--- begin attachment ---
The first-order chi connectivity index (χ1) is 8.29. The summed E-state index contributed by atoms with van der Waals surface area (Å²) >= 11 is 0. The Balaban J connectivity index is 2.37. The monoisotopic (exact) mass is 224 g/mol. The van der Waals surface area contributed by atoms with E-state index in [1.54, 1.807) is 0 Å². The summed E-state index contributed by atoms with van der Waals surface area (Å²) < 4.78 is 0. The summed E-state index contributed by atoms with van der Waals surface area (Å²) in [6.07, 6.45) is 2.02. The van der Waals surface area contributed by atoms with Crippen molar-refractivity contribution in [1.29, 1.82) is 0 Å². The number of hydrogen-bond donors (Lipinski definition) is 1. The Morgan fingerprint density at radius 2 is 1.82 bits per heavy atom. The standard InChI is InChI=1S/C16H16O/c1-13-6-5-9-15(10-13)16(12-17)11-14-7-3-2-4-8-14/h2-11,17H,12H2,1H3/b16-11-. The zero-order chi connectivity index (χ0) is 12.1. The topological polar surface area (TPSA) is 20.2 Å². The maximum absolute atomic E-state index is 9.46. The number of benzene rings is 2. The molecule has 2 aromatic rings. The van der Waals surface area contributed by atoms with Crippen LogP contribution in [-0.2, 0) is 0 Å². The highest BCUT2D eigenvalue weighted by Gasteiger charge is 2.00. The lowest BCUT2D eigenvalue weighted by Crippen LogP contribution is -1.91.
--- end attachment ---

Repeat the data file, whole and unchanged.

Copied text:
The first-order chi connectivity index (χ1) is 8.29. The summed E-state index contributed by atoms with van der Waals surface area (Å²) >= 11 is 0. The Balaban J connectivity index is 2.37. The monoisotopic (exact) mass is 224 g/mol. The van der Waals surface area contributed by atoms with E-state index in [1.54, 1.807) is 0 Å². The summed E-state index contributed by atoms with van der Waals surface area (Å²) < 4.78 is 0. The summed E-state index contributed by atoms with van der Waals surface area (Å²) in [6.07, 6.45) is 2.02. The van der Waals surface area contributed by atoms with Crippen molar-refractivity contribution in [1.29, 1.82) is 0 Å². The number of hydrogen-bond donors (Lipinski definition) is 1. The Morgan fingerprint density at radius 2 is 1.82 bits per heavy atom. The standard InChI is InChI=1S/C16H16O/c1-13-6-5-9-15(10-13)16(12-17)11-14-7-3-2-4-8-14/h2-11,17H,12H2,1H3/b16-11-. The zero-order chi connectivity index (χ0) is 12.1. The topological polar surface area (TPSA) is 20.2 Å². The maximum absolute atomic E-state index is 9.46. The number of benzene rings is 2. The molecule has 2 aromatic rings. The van der Waals surface area contributed by atoms with Crippen LogP contribution in [-0.2, 0) is 0 Å². The highest BCUT2D eigenvalue weighted by Gasteiger charge is 2.00. The lowest BCUT2D eigenvalue weighted by Crippen LogP contribution is -1.91.